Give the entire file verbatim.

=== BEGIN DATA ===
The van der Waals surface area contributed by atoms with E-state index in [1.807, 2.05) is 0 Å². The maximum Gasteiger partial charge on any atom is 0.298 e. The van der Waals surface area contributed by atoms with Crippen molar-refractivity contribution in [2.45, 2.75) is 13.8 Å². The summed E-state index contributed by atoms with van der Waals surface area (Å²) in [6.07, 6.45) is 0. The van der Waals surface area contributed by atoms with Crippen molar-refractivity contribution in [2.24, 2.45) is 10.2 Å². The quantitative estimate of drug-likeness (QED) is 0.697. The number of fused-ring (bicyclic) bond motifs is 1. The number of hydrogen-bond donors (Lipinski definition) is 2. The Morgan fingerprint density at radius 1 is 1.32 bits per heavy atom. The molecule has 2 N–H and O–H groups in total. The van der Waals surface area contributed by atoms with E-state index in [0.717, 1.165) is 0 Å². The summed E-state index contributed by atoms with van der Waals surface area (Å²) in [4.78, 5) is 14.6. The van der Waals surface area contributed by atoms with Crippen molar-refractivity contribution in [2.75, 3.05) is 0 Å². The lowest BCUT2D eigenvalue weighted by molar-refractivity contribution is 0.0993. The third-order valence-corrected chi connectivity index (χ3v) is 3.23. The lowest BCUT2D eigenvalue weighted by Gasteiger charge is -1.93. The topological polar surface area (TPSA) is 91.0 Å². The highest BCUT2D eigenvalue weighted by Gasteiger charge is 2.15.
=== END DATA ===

The van der Waals surface area contributed by atoms with E-state index in [1.807, 2.05) is 0 Å². The maximum Gasteiger partial charge on any atom is 0.298 e. The van der Waals surface area contributed by atoms with Crippen molar-refractivity contribution in [2.45, 2.75) is 13.8 Å². The summed E-state index contributed by atoms with van der Waals surface area (Å²) in [6.07, 6.45) is 0. The van der Waals surface area contributed by atoms with Crippen molar-refractivity contribution in [2.24, 2.45) is 10.2 Å². The quantitative estimate of drug-likeness (QED) is 0.697. The number of fused-ring (bicyclic) bond motifs is 1. The number of hydrogen-bond donors (Lipinski definition) is 2. The Morgan fingerprint density at radius 1 is 1.32 bits per heavy atom. The molecule has 2 N–H and O–H groups in total. The van der Waals surface area contributed by atoms with E-state index in [0.717, 1.165) is 0 Å². The summed E-state index contributed by atoms with van der Waals surface area (Å²) in [4.78, 5) is 14.6. The van der Waals surface area contributed by atoms with Crippen molar-refractivity contribution in [2.75, 3.05) is 0 Å². The lowest BCUT2D eigenvalue weighted by molar-refractivity contribution is 0.0993. The third-order valence-corrected chi connectivity index (χ3v) is 3.23. The lowest BCUT2D eigenvalue weighted by Gasteiger charge is -1.93. The topological polar surface area (TPSA) is 91.0 Å². The highest BCUT2D eigenvalue weighted by Gasteiger charge is 2.15.